TAPACHULA, Mexico — The tired, the poor, and the huddled masses are taking their yearning to breathe free to new latitudes.
As the United States continues to expel hundreds of thousands of migrants and asylum-seekers under Title 42, an increasing number of weary travelers are opting to remain in southern Mexico instead. Maybe Mexico wasn’t their original destination when they left home, but sometimes Plan B is good enough in life.
“If I can get legally established here, I’ll stay. That’s an option I’ll take because I’m looking for a better life for my family,” a Honduran asylum-seeker, who fled home to escape death threats, told Real America with Jorge Ramos while waiting in line to request asylum in Tapachula. “I don’t have options. Poor people don’t have options in my country. Returning to Honduras is not an option. If God’s plans are for us to set up here, then those are God’s plans. I have to entrust God with my family because I’m not going to put them in any more risk.”
“All Cubans have the American Dream, but I don’t,” echoed a Cuban asylum-seeker, several spots ahead in line. “For now, I want to stay in Mexico.”
That’s an increasingly common sentiment. Alma Cruz, the Tapachula coordinator for Mexico’s Refugee Assistance Commission (COMAR), says her office attends to 150- 600 new asylum-seekers every day in a line that forms in the small hours of the morning and queues around the building by 9 a.m.
“Over the last few months, we’ve seen that people are now viewing Mexico not only as a transit country, but also a destination,” Cruz says.
The data reflects that perception. In fact, COMAR continues to break its single-month record every month, handling 10,466 new cases in June alone. In the first half of 2021, Mexico has received a record-shattering 51,654 asylum requests from migrants coming from 83 countries around the world, mostly Honduras and Haiti. Mexico is now on pace to top 100,000 new asylum requests this year, more than the 96,751 credible fear interviews processed by the United States in 2018, the most recent year U.S. government data is available
To put it simply, Mexico and the United States could now be processing roughly the same number of new asylum requests on an annual basis — a shocking development in a country that was long considered to be only a migrant waiting room for the U.S.
End of the caravans
Asylum-seekers staying in Mexico marks a shift in migration patterns from a few years ago, when thousands of Central Americans were arriving in caravans. At that time Tapachula was a Mexican trailhead for caravan thru-traffic en route to the United States. But now that the caravans have apparently ended (at least for the moment), more migrants are deciding to stay in town rather than continue northbound along the perilous and expensive migrant road controlled by the Gulf Cartel and Jalisco New Generation.
“Asylum-seekers don’t come in caravans,” Cruz explains. “The migrant caravans just try to pass through the country. But I can tell you that we’re receiving a caravan’s worth of people every month. Our numbers oscillate between 3,000 and 4,000 people each month, the same number we saw in the caravans.”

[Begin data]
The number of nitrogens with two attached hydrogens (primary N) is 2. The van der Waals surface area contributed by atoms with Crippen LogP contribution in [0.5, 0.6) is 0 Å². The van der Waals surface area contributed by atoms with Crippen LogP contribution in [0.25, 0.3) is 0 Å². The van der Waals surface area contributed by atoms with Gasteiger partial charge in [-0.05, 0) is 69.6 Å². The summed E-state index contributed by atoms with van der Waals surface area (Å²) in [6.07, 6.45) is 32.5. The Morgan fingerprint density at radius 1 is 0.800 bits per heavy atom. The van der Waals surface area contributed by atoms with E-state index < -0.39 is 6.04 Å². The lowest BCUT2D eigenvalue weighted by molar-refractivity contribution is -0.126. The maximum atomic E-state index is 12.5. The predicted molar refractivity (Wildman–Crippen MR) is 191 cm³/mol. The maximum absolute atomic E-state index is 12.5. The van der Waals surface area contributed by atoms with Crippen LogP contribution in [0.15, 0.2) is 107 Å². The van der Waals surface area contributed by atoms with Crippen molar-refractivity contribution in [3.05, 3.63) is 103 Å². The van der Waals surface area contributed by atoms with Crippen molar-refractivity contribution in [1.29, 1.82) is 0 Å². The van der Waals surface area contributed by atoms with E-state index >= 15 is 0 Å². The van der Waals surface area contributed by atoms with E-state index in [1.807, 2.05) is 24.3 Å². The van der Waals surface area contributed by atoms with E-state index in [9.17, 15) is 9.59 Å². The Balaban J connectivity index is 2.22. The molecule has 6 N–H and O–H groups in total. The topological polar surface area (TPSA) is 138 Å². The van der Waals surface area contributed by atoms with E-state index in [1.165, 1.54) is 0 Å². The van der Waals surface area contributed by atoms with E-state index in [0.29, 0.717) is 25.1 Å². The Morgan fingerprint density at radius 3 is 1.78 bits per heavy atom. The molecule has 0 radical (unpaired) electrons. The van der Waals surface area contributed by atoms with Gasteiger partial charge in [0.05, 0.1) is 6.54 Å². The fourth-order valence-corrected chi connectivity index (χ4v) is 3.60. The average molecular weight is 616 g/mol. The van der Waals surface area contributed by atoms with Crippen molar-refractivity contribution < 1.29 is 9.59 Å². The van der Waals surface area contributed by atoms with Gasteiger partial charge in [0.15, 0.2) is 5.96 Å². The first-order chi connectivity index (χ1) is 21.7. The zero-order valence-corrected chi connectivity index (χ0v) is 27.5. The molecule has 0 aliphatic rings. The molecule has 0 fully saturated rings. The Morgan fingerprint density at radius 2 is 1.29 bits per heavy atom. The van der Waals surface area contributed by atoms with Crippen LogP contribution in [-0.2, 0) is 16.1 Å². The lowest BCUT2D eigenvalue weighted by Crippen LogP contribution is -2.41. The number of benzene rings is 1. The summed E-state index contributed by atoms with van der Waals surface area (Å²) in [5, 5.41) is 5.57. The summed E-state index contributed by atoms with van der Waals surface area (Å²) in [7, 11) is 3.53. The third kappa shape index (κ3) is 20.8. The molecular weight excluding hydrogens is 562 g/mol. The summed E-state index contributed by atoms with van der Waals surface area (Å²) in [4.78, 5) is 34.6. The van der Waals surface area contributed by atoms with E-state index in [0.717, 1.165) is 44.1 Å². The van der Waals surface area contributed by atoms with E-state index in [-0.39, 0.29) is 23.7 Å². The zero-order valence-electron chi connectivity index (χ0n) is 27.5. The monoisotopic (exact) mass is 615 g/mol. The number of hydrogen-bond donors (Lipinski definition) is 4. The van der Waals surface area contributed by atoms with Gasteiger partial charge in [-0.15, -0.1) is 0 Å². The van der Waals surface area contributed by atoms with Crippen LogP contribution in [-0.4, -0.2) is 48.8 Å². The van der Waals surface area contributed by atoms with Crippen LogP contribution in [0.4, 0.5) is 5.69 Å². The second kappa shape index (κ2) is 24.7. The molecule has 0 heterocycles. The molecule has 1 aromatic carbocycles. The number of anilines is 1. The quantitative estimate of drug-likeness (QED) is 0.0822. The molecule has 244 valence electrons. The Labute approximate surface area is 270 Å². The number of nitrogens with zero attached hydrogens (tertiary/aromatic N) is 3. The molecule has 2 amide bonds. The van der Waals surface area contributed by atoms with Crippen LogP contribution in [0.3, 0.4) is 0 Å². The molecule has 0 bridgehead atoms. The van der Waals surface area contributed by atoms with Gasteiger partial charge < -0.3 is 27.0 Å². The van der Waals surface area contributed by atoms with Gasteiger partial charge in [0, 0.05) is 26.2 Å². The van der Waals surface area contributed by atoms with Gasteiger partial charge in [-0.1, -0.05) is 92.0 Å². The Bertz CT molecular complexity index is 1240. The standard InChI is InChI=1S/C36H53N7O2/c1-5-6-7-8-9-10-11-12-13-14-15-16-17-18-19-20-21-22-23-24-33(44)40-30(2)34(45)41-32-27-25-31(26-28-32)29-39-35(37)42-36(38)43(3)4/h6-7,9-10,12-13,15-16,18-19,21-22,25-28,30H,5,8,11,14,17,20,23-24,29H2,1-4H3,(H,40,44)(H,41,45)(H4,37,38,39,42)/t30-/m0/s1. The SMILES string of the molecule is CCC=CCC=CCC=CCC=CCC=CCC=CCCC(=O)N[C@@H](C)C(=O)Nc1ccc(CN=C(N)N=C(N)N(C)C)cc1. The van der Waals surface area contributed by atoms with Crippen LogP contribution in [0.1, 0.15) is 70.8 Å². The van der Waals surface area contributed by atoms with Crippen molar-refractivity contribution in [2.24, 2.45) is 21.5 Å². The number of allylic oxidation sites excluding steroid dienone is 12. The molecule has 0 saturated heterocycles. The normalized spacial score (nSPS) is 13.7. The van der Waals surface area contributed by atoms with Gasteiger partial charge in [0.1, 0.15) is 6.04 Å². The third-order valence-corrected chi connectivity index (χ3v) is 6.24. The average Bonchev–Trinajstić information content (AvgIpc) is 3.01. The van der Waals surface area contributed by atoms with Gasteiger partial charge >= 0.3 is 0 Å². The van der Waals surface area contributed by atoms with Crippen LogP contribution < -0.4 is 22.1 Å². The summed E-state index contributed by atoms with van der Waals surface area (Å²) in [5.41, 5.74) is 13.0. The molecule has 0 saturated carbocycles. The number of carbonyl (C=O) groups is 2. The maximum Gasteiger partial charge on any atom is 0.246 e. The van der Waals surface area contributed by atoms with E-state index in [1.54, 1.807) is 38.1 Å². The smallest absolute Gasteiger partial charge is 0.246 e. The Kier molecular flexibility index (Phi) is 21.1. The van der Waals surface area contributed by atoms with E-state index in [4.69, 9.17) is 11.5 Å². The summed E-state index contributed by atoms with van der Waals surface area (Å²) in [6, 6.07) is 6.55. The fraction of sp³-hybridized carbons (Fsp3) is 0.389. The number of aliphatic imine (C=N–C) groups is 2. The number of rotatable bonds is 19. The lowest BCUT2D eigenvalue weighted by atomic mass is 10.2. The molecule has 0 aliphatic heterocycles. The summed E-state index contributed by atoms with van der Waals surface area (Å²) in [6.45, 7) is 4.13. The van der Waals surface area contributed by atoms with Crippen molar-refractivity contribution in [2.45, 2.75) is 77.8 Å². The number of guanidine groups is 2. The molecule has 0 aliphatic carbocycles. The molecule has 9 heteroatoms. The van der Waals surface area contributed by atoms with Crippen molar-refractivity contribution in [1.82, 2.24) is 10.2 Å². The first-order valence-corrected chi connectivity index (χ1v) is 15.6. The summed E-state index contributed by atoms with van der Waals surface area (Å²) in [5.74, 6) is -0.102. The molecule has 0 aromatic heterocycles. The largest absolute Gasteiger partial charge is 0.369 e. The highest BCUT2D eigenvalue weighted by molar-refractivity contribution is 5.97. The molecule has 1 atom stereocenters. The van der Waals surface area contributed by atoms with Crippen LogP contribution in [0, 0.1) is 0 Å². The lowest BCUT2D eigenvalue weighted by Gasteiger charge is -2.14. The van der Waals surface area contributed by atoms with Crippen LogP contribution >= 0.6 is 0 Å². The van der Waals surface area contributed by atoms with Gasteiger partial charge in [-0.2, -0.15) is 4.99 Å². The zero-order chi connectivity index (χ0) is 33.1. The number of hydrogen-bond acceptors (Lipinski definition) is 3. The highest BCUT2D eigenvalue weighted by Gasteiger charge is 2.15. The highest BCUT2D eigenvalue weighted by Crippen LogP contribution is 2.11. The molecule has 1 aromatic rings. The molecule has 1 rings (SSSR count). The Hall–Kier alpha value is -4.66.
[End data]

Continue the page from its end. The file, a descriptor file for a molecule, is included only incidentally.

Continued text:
COMAR is doing a remarkable job handling the increased demand. Working in conjunction with the UN Refugee Agency (UNHCR) and Save the Children, COMAR runs a highly organized and orderly operation to process hundreds of initial screenings and credible fear interviews each day. The UN is currently picking up half the bill, as the operation scales up faster than the Mexican budget.
Mexico is currently able to absorb the influx in refugees, says COMAR’s General Coordinator Andrés Ramírez. The problem, he stressed, is that the burden is not being distributed evenly throughout the country, but falling disproportionately on Chiapas, the country’s poorest state. UNHCR is helping Mexico implement a refugee-resettlement program, which invites those granted refugee status to move to other parts of the country where jobs are more plentiful. But under Mexican law, asylum-seekers requesting refugee status must remain in the state where they’re being processed — and that can take anywhere from three to six months.
“Currently around 70% of all asylum-seekers are arriving in Tapachula,” Ramírez says. “That means that an enormous amount of people are arriving in Chiapas, requesting asylum in Chiapas, and have to remain in Chiapas. So the situation could continue to get more and more complicated and generate tensions among the local population because, logically, they will see all these asylum-seekers as competition for public services and jobs.”
With resources stretched thin, there’s no indication that current trends in migration will change anytime soon. On the contrary, the list of countries producing the lion’s share of asylum requests in Mexico are among the most troubled in the hemisphere — Honduras, Haiti, Cuba, Venezuela, Guatemala, and Nicaragua, to name a few on the top 10 origin list.
Says Ramírez, “If we’re alarmed now about 100,000 asylum requests, that’ll be nothing in 10 years. It could be much higher. That’s exactly why I think it’s important to focus on attacking the root causes of migration. And we have to start immediately.”